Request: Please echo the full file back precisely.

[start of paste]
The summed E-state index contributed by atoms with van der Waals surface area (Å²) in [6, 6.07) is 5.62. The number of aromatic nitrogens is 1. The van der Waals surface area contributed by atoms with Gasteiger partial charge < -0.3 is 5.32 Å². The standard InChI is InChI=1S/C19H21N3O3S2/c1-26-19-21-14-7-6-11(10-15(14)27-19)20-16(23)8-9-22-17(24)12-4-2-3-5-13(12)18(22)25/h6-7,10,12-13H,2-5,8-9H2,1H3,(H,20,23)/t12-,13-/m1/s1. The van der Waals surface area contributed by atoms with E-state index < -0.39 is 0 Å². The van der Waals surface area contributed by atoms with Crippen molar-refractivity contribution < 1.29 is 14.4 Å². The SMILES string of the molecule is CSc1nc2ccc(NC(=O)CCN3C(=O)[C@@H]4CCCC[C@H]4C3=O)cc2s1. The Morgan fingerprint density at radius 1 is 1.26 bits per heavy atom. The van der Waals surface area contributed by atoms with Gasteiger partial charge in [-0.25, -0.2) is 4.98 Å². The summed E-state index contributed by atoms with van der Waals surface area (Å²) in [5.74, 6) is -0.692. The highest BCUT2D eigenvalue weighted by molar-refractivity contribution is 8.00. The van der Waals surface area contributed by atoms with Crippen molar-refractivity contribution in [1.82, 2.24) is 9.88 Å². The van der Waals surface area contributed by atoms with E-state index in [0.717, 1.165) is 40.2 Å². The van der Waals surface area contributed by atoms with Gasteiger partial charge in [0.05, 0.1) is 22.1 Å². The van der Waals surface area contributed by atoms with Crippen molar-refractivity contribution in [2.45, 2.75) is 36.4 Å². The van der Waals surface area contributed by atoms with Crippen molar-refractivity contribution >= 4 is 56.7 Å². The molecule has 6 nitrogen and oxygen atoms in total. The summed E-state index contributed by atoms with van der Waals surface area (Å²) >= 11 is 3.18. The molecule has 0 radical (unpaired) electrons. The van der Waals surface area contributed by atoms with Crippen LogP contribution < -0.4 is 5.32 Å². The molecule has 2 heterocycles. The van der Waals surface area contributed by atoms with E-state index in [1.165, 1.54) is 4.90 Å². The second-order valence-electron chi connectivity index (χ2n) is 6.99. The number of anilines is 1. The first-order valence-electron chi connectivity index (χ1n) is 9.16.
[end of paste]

The summed E-state index contributed by atoms with van der Waals surface area (Å²) in [6, 6.07) is 5.62. The number of aromatic nitrogens is 1. The van der Waals surface area contributed by atoms with Gasteiger partial charge < -0.3 is 5.32 Å². The standard InChI is InChI=1S/C19H21N3O3S2/c1-26-19-21-14-7-6-11(10-15(14)27-19)20-16(23)8-9-22-17(24)12-4-2-3-5-13(12)18(22)25/h6-7,10,12-13H,2-5,8-9H2,1H3,(H,20,23)/t12-,13-/m1/s1. The van der Waals surface area contributed by atoms with E-state index < -0.39 is 0 Å². The van der Waals surface area contributed by atoms with Crippen molar-refractivity contribution < 1.29 is 14.4 Å². The SMILES string of the molecule is CSc1nc2ccc(NC(=O)CCN3C(=O)[C@@H]4CCCC[C@H]4C3=O)cc2s1. The Morgan fingerprint density at radius 1 is 1.26 bits per heavy atom. The van der Waals surface area contributed by atoms with Gasteiger partial charge in [-0.25, -0.2) is 4.98 Å². The summed E-state index contributed by atoms with van der Waals surface area (Å²) in [5.74, 6) is -0.692. The highest BCUT2D eigenvalue weighted by molar-refractivity contribution is 8.00. The van der Waals surface area contributed by atoms with Crippen molar-refractivity contribution in [1.82, 2.24) is 9.88 Å². The van der Waals surface area contributed by atoms with E-state index in [0.717, 1.165) is 40.2 Å². The van der Waals surface area contributed by atoms with Gasteiger partial charge in [0.05, 0.1) is 22.1 Å². The van der Waals surface area contributed by atoms with Crippen molar-refractivity contribution in [2.45, 2.75) is 36.4 Å². The van der Waals surface area contributed by atoms with Crippen molar-refractivity contribution >= 4 is 56.7 Å². The molecule has 6 nitrogen and oxygen atoms in total. The summed E-state index contributed by atoms with van der Waals surface area (Å²) >= 11 is 3.18. The molecule has 0 radical (unpaired) electrons. The van der Waals surface area contributed by atoms with Crippen LogP contribution < -0.4 is 5.32 Å². The molecule has 2 heterocycles. The van der Waals surface area contributed by atoms with E-state index in [1.165, 1.54) is 4.90 Å². The second-order valence-electron chi connectivity index (χ2n) is 6.99. The number of anilines is 1. The first-order valence-electron chi connectivity index (χ1n) is 9.16.